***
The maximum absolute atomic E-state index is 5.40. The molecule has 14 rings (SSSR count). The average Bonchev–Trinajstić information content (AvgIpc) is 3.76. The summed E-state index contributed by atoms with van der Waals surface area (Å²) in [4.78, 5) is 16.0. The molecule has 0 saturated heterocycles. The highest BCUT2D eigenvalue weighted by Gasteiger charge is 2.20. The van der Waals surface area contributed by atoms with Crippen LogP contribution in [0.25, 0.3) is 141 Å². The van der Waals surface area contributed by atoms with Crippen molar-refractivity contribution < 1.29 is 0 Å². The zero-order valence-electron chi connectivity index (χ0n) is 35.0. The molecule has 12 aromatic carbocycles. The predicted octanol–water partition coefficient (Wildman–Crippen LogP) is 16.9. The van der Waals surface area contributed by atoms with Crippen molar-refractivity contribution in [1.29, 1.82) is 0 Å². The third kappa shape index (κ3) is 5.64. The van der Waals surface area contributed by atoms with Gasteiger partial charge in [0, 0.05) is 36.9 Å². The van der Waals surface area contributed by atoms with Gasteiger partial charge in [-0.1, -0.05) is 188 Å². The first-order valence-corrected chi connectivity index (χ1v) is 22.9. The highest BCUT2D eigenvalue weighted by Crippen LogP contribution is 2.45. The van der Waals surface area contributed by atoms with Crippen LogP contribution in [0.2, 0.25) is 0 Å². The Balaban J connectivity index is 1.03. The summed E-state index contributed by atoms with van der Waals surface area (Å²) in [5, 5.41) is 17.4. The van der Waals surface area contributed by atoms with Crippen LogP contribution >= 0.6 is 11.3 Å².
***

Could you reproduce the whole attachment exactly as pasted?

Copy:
The maximum absolute atomic E-state index is 5.40. The molecule has 14 rings (SSSR count). The average Bonchev–Trinajstić information content (AvgIpc) is 3.76. The summed E-state index contributed by atoms with van der Waals surface area (Å²) in [4.78, 5) is 16.0. The molecule has 0 saturated heterocycles. The highest BCUT2D eigenvalue weighted by Gasteiger charge is 2.20. The van der Waals surface area contributed by atoms with Crippen LogP contribution in [0.25, 0.3) is 141 Å². The van der Waals surface area contributed by atoms with Crippen molar-refractivity contribution < 1.29 is 0 Å². The zero-order valence-electron chi connectivity index (χ0n) is 35.0. The molecule has 12 aromatic carbocycles. The predicted octanol–water partition coefficient (Wildman–Crippen LogP) is 16.9. The van der Waals surface area contributed by atoms with Crippen molar-refractivity contribution in [1.29, 1.82) is 0 Å². The third kappa shape index (κ3) is 5.64. The van der Waals surface area contributed by atoms with Gasteiger partial charge in [0, 0.05) is 36.9 Å². The van der Waals surface area contributed by atoms with Gasteiger partial charge in [-0.1, -0.05) is 188 Å². The first-order valence-corrected chi connectivity index (χ1v) is 22.9. The highest BCUT2D eigenvalue weighted by Crippen LogP contribution is 2.45. The van der Waals surface area contributed by atoms with Crippen LogP contribution in [0.2, 0.25) is 0 Å². The Balaban J connectivity index is 1.03. The summed E-state index contributed by atoms with van der Waals surface area (Å²) in [5, 5.41) is 17.4. The van der Waals surface area contributed by atoms with Crippen LogP contribution >= 0.6 is 11.3 Å².